Wednesday, November 16, 2011
History of The Bichon Frise
From rags to riches, from riches to rags. Thus fortune has fluctuated for the delightful representatives of the canine world now known as the Bichon Frise. Through the ages, these little dogs have given pleasure, sometimes from the streets and allesy of European cities, sometimes from the palaces of rayalty, sometimes as performing dogs. And they have filled each role with charm, humor and aplomb, in keeping with their versatile, enchanting personalities.
Origin of the Breed
Descended from the Barbet, or Water Spaniel, the "Barbichon" group consisted of four categories: the Bichon Maltaise, the Bichon Bolognese, the Bichon Ravenese, and the hero of our story, the Bichon Teneriffe. All belonged to the Mediterranean region. Historic references to the Bichons, dating as far in the past as 230 B.C., bear testimony to their antiquity. And from paintings, sketches, and other artistic depictions of them, we learn that they have changed little in appearance through the centuries existence. Rumor also has it that the Bichon touches all the way back into the times of the illustrious Cleopatra, to whom its presence was known during her reign as Queen of the Nile. It is also said that Cleopatra herself possessed a few of these little dogs and that their image can be found in Egyptian sarcophagi.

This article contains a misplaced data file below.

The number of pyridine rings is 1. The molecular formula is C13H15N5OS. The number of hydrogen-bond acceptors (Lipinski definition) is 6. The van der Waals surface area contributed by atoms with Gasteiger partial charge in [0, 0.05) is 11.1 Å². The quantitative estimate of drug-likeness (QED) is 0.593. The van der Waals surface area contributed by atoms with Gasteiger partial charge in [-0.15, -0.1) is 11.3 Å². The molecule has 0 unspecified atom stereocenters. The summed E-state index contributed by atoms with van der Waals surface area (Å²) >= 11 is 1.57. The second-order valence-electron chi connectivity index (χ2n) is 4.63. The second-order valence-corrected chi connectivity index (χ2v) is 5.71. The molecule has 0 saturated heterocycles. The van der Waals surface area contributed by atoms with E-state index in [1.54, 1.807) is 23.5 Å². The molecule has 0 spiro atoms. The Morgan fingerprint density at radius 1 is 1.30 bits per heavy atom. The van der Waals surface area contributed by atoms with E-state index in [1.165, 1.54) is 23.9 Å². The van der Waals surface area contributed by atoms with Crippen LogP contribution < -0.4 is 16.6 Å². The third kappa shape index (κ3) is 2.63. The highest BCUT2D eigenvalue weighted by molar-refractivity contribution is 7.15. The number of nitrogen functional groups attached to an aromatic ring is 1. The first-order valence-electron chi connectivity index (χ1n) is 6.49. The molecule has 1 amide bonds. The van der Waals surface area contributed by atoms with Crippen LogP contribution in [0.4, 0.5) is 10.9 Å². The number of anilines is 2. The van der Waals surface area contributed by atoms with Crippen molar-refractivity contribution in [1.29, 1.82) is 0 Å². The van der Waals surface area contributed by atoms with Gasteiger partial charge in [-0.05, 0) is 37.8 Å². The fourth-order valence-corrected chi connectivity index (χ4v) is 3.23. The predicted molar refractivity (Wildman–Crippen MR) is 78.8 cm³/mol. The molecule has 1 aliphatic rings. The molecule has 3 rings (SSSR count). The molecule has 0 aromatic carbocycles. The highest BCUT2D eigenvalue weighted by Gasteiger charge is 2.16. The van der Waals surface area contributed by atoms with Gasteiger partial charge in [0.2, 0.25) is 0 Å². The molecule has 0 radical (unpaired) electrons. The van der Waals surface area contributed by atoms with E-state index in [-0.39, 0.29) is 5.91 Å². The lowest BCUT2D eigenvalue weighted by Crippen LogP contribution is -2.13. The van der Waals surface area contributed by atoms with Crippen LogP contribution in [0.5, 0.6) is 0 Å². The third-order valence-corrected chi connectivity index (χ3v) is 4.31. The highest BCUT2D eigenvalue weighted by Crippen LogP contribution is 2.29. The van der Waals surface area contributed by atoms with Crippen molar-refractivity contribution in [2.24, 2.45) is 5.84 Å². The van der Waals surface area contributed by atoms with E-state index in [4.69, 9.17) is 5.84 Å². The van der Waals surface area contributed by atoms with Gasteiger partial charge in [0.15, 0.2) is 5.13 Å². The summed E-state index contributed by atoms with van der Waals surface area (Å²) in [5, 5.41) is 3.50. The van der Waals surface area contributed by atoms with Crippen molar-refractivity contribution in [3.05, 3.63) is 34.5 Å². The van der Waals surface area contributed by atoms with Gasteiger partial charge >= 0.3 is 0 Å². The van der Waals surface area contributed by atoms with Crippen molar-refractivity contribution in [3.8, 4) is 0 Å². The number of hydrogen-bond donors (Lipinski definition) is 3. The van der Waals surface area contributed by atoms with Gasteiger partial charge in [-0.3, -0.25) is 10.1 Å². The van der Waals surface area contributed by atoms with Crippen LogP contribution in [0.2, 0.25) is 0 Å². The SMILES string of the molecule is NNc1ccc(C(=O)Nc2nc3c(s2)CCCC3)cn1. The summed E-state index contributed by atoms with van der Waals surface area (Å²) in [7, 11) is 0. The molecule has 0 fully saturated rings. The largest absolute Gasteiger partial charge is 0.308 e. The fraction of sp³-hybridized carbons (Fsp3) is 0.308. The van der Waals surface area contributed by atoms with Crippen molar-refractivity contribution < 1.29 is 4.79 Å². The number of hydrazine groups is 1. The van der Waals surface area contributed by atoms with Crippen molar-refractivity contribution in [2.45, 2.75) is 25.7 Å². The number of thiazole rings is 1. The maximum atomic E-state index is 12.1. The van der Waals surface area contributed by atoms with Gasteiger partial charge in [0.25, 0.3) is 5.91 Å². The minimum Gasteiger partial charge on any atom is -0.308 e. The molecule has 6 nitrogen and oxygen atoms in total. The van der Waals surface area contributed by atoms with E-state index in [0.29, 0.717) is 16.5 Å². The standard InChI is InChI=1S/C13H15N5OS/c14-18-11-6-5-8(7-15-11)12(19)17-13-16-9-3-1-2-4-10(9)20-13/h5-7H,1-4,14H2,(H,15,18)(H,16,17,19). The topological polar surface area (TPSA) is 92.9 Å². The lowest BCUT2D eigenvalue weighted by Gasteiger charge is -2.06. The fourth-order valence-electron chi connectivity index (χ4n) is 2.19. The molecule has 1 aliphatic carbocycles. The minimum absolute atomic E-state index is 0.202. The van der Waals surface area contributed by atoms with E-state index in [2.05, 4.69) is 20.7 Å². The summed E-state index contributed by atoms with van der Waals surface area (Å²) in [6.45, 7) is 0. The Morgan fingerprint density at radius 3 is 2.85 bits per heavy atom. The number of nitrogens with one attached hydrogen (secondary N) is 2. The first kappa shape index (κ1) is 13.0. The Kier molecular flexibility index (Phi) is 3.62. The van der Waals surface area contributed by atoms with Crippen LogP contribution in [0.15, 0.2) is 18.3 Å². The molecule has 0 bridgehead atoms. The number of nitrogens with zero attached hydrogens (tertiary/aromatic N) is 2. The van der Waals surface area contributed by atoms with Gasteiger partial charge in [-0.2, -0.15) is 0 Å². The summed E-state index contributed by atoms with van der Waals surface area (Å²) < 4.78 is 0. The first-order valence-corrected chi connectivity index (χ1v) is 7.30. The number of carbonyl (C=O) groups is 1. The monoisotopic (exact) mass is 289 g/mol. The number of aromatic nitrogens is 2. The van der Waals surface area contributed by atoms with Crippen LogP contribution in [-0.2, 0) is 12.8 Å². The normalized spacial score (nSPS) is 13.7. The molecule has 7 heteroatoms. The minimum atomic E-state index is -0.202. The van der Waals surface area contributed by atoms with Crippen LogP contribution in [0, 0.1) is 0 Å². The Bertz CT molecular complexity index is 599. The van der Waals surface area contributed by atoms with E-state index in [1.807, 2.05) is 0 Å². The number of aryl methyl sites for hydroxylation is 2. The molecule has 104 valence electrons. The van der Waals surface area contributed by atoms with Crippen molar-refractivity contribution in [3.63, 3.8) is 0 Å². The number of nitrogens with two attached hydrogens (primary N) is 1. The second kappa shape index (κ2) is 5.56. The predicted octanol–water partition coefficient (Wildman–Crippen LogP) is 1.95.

For many years the Bichon Frise was known as the Teneriffe, causing it to be said that it was a native of the Canary Islands, most especially the largest of this group, Teneriffe Island. We read that the Romans discovered the existence of the Canary Islands through Juba, King of Mauretania, whose account of an expedition there about 40 B.C. mentions "Canaria, so called from the mulititude of dogs of great size," substantiating that dogs were indigenous to the Canaries. But, from the description, it hardly seems plausible that these were the forebears of the little Bichon. Far more acceptable is the belief that the Bichon Teneriffe originated on the Spanish mainland, from where the dogs were transported by Spanish sailors who used them for sale and barter. That the dogs took well to the Canaries is certainly true and their popularity with the people of Teneriffe is attested to by their having become known as the Bichon Teneriffe, under which name they flourished for many generations. Perhaps Bichon Teneriffe was considered as more exotic sounding title then just plain Bichon, adding to the trading value of the dogs. Whatever the reason, the name was retained for the breed through several centuries.
The Renaissance found the Bichon Teneriffe appearing in Italy, undoubtedly traded by the sailors at the busy and important Italian ports. Quickly the little dogs became firmly entrenched as pets of Italian nobility and of those striving to emalute the nobles' tastes. Interestingly, during this period the Bichon Teneriffe dogs were trimmed and groomed in lionlike patterns, conforming to the style popular for other breeds of the day.
The French invasions of Italy during the latter part of the fifteenth and throughout the sixteenth century, saw the Teneriffe dogs among the prizes brought home to France by returning warriors. And then it was that the era of their greatest success began.